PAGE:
Return to the Sun Room

We have a sun room again. We moved into this house a little over a year and half ago. It has taken a little time to get it comfy. For the last couple of weeks, I’ve been sitting in there on Friday nights listening to the KCCK Jazz Radio ‘da Friday Blues show hosted by John Heim, aka Big Mo. I used to do that regularly but we’ve not lived in a house with a sun room for several years. The Big Mo blues show has been a favorite of mine for a long time.

I suppose I could have listened to it in another room in the other homes we’ve lived in. But it wouldn’t have felt right. I connect sun rooms with ‘da Friday Blues on KCCK 88.3.

It’s hard to believe Big Mo is still doing the show. He suffered an accidental neck injury a few years ago that left him paralyzed from the neck down. He was hospitalized at the University of Iowa and went to rehab from there. He still sounds great. He retired from teaching in 2004. He hasn’t retired from having a good time and helping others enjoy music and life. There’s a lesson in that for us all.

Anyway, we have a great sun room again. We have a nice coffee table in there, with the mandatory coffee table book. Chet Randolph really didn’t write that book, Theory of Detasseling—but he could have.

coffee table book

 Here’s a tune from tonight’s show that fits the season.

It’s Iowa’s 175th Birthday; Get Out and Shovel Snow!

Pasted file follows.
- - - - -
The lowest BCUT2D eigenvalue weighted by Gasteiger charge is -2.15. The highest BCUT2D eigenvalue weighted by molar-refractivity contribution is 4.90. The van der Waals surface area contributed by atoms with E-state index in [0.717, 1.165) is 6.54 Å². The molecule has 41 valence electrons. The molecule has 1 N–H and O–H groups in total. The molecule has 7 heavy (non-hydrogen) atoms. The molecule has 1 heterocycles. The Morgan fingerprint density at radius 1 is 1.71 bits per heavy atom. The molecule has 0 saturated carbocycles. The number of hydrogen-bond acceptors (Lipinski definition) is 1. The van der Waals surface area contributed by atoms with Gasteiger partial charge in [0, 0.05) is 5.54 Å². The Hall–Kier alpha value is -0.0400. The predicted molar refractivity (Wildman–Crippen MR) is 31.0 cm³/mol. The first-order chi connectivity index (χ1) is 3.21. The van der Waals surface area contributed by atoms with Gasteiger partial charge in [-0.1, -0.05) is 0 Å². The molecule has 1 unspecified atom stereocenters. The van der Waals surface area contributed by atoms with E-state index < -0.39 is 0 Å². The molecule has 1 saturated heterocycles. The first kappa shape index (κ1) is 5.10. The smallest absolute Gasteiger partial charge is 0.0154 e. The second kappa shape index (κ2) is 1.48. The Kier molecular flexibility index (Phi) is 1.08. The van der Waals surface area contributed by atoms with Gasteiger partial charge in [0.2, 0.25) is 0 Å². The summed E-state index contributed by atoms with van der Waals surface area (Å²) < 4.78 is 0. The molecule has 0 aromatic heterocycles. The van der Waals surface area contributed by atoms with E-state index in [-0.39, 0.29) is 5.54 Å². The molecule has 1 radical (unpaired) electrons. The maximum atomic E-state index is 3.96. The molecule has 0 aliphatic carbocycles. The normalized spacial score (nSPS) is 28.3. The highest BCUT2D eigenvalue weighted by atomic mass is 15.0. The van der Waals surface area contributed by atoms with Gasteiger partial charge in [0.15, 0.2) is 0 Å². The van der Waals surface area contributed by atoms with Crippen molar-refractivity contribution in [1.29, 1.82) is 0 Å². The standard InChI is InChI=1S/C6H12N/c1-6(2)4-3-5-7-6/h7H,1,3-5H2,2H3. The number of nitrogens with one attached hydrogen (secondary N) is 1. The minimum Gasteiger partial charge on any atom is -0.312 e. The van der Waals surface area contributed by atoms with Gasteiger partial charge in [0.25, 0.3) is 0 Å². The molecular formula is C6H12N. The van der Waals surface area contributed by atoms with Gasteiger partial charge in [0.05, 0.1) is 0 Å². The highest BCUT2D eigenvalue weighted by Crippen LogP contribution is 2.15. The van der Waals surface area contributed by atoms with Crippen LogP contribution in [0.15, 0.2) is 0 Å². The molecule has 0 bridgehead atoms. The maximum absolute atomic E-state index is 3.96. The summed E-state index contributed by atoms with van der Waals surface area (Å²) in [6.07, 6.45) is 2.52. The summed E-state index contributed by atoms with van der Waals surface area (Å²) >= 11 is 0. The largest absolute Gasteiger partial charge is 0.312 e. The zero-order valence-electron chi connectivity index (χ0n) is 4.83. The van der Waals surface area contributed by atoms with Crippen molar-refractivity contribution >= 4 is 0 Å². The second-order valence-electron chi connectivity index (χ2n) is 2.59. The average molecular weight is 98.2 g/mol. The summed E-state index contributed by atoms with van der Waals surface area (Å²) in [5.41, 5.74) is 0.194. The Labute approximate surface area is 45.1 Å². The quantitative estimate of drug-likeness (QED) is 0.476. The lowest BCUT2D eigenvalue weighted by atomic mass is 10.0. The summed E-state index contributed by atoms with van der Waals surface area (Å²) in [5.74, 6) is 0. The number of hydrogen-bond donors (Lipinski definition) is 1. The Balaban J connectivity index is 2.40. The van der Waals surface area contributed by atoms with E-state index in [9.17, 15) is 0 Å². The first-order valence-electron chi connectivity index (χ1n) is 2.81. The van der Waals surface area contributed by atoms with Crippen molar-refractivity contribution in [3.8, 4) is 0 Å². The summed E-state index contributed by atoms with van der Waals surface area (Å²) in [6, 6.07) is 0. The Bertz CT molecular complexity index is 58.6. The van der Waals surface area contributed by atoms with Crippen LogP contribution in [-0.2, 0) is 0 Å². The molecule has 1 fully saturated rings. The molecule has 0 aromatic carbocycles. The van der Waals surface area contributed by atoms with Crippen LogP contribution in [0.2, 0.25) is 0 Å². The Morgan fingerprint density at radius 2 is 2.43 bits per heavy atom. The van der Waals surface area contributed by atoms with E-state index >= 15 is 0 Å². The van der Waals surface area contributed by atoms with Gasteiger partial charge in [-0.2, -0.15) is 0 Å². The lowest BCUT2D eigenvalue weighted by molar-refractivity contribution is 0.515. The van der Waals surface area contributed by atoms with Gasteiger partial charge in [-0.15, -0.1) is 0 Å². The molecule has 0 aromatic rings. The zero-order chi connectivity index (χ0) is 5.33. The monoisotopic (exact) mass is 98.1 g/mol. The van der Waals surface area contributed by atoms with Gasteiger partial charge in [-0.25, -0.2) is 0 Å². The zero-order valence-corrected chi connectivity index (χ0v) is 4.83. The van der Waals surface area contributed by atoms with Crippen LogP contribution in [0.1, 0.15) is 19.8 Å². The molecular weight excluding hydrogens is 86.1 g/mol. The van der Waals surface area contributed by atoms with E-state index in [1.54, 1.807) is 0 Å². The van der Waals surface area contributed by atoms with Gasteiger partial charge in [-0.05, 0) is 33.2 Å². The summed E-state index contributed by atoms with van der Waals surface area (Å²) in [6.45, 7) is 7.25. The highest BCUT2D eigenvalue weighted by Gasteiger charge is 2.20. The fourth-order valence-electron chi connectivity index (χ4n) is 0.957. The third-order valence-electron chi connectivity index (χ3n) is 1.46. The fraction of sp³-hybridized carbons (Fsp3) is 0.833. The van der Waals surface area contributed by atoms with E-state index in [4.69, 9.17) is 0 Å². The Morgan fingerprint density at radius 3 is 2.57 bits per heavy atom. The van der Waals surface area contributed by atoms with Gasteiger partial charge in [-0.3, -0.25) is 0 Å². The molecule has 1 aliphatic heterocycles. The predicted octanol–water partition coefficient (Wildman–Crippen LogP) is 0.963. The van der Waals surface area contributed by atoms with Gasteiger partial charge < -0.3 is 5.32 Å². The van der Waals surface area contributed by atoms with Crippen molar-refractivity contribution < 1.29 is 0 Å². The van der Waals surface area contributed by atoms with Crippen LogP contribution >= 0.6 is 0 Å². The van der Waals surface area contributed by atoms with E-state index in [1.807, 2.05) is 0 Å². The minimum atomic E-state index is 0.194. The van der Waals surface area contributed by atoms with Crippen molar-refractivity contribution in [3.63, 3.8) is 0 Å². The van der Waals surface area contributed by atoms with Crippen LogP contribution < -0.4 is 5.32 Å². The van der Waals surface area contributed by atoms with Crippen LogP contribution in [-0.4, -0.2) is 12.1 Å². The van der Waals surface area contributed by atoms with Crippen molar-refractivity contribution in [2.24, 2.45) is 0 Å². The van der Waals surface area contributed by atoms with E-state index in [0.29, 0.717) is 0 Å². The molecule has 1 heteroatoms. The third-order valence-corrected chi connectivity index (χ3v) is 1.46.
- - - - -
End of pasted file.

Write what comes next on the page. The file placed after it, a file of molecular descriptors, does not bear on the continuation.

Today is Iowa’s 175th birthday. It’s also the first day of snow this winter. I had to get out there and shovel. I can celebrate Iowa’s 175th year of statehood by rubbing liniment on my sore shoulders. The Iowa statehood anniversary will be a year-long commemoration. If it snows anymore, I’ll be bathing in muscle cream for at least that long and will likely miss many of the events.

It was a wet, heavy snow. I pushed it around for hours. While sweeping snow from the front porch, I slipped off the first step and came down hard (but on my feet!) on the sidewalk instead of the second step. I was unhurt, but it was jarring. It reminded me of one of last year’s big snows which left enough ice on the driveway to make me slip and fall on my butt. The next-door neighbor, who was also out shoveling, saw it and looked at me a long time—but I bounced right back up. No need to call an ambulance. I’m good!

And then the city snow plows came through and did what they did last year. They left snow droppings in our driveway, which wasn’t really plugged but looked unsightly.

The only excuse I have for not going back out to clean it up is that it was raining steadily, and my winter coat and gloves were still soggy from sweat. It’s not like it was a couple of years ago, when we lived another part of town and the plows banked in drifts the size of small cars across our driveway. However, I have modified my shoveling technique. I no longer twist my back and throw snow over my shoulder (the John Henry model). I bend my knees and keep my back straight.